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HomeAircraftHelicopterBeginners Corner › Time to quit?
10-16-2005 05:53 PM  12 years agoPost 1
Thomashome

rrVeteran

West Sussex UK

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I decided to emabark on a new hobby so I did a little research and bought a Honety Bee CP2, took it home, powered it up then put in back in the box and bought Realflight G3. I had another play with the CP2 a couple of weeks later and didn't even flatten the battery before it was boxed up again.

I have since got a Trex model for G3 which seems as hard as the CP2. I'm finding pretty hard to get the hang it of and am wondering if I ever will as I don't seem to have the natural reflex to control it.

I know that smaller models are harder but how long does it take to learn? are there any electronics out there that make life easier for the begginer? or should I go back to my trusty nitro car.

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10-16-2005 05:58 PM  12 years agoPost 2
nappyroots2182

rrElite Veteran

Moline, il

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i think you should try a 30-50 nitro ship. they are very stable compared to the micros. your reflexes will grow as you learn but should start on something a bit slower. about the only thing electronics wise for beginners to spend good money on is a good gyro. i fought my first heli forever till i got a good gyro then it all went fairly quick from there. hope this helps. let me know if you need any help.

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10-16-2005 06:15 PM  12 years agoPost 3
bell1684

rrApprentice

North Kingstown, RI USA

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Dont bother spending more money on more helis if you cant fly what you already have..practice on the sim and build confidence in yourself and your skills...confidence will come, just stick with it.

No doubt the micros are challenging to learn on. I have 2 HB CP's and they are a handful to fly, ill admit that! The learning curve is steep but is very rewarding when you make progress.

Replacement parts for the HB are cheap, so dont be afraid to fly it & crash it. I think I learned as much by crashing as I did by flying out entire packs successfully.

Good luck!

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10-16-2005 06:44 PM  12 years agoPost 4
Red9301

rrApprentice

London UK

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Dont give up! This is a hard, yet extremely rewarding hobby. Fire up that sim and check out this webpage;

http://www.dream-models.com/eco/index.html

I would definately recomend going nitro though, nitro's rock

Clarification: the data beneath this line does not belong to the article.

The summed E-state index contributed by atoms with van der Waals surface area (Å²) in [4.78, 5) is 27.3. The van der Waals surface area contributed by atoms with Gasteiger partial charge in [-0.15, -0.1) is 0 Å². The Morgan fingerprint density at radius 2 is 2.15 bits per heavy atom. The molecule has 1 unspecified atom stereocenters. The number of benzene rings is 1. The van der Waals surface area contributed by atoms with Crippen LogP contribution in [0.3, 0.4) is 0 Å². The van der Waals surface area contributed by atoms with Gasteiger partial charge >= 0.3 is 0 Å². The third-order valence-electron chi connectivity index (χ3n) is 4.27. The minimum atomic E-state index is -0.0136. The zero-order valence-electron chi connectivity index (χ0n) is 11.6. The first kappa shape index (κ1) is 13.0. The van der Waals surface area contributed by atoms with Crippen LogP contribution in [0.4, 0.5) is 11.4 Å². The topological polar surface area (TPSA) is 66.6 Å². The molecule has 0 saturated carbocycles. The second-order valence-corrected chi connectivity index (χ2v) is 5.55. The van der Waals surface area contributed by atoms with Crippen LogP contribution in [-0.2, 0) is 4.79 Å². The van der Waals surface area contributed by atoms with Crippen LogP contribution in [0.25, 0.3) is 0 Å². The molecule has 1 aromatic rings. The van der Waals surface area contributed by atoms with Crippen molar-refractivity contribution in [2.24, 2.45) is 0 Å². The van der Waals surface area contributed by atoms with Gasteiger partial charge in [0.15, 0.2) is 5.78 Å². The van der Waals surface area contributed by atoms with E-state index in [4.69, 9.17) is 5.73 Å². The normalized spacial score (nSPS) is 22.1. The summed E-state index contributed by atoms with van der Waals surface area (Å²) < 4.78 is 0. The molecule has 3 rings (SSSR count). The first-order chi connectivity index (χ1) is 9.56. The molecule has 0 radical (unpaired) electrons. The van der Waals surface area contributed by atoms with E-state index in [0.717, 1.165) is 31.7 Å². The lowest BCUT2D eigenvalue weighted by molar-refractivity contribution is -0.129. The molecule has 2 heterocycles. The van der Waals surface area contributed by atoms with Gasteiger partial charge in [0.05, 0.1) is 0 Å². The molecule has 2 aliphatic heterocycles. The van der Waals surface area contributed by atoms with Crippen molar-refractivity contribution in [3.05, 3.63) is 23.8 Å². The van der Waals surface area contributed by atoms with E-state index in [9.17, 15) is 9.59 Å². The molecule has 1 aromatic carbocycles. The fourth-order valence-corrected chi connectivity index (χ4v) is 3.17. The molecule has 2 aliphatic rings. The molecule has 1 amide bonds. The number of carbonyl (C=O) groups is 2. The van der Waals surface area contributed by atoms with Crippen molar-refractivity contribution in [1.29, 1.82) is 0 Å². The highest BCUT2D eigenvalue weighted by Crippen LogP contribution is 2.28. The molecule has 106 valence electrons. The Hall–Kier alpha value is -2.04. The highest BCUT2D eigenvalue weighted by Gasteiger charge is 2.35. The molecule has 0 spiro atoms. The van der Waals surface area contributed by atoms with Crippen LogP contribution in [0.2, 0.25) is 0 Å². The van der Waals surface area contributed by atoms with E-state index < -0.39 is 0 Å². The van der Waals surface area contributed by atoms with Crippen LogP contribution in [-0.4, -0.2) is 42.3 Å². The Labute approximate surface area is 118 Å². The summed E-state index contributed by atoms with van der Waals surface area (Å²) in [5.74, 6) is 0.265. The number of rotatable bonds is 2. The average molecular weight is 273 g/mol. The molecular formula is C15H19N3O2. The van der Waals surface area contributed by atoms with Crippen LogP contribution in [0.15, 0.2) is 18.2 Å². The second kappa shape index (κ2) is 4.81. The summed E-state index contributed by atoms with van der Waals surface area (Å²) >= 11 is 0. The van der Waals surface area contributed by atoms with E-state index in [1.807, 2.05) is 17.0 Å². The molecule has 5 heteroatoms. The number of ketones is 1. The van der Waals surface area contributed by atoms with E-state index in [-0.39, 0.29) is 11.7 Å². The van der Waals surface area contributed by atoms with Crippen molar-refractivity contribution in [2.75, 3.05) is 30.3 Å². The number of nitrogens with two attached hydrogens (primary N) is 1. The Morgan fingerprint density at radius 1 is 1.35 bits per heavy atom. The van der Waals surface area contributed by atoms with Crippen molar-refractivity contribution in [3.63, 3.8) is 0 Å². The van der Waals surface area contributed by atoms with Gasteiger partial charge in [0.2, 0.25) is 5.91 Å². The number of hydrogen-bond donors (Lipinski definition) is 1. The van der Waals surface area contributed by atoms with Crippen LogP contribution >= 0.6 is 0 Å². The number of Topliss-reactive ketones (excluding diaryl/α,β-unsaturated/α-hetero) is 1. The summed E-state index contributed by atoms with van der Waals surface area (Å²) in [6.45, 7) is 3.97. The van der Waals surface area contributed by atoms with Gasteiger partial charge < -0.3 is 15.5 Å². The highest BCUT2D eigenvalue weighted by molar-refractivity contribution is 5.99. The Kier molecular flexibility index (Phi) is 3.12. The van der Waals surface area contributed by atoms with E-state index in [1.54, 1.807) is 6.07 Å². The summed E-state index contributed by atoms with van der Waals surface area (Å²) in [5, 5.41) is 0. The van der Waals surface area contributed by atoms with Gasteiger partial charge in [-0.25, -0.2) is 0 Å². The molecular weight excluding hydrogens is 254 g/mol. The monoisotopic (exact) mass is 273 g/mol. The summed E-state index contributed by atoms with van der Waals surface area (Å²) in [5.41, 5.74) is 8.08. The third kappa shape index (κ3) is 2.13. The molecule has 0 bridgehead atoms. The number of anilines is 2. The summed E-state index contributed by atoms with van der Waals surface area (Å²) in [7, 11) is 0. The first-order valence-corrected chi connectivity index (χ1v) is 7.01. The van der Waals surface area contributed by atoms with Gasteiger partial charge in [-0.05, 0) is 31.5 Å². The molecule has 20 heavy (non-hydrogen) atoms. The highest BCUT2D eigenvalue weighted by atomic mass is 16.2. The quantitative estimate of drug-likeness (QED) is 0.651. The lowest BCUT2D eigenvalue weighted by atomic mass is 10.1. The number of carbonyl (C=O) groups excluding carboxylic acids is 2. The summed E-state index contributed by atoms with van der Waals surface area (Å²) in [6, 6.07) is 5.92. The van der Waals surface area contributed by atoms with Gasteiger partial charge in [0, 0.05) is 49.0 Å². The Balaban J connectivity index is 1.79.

Red

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10-16-2005 06:50 PM  12 years agoPost 5
Thomashome

rrVeteran

West Sussex UK

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I'm not keen on going Nitro, due to space, noise (hundreds of horses near to me) and time not to mention cost.

Came across this, not sure I'd be able to fit on my CP2 though.


http://www.helibits.co.uk/enter.htm...html&lang=en-gb

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10-16-2005 07:14 PM  12 years agoPost 6
nojohnny101

rrElite Veteran

10 miles north of Cincy, OHIO

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hey
i do have the co-pilot and it works extremely well..

not sure how on how well it works on a small helicopter....

check out these links for more info

copilot uses

co-pilot info

setting up the co-pilot


Thanks
~Will~

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10-17-2005 03:09 AM  12 years agoPost 7
BC Don

rrElite Veteran

Calgary, AB Canada

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My suggestion would have been to go with a 30 size nitro ship to start with as well, with training gear. But, if you have a constraint that limits you then make sure you have appropriate training gear for your TRex.

I tried a Hummingbird as my "starter" ship. Still can't hover worth a darn with it but I can hover all day with my 30 & 50 and not too bad with my TRex. The small fixed pitch helis are the hardest in my view to fly.

If you want something that is easier to fly, start with the counter-rotating rotor design. MRC makes one and it is very stable. Can really only fly indoors (or no wind) and won't do much other than move about and hover but is good training.

Got Money? Send it to me, I'm a Heli Addict.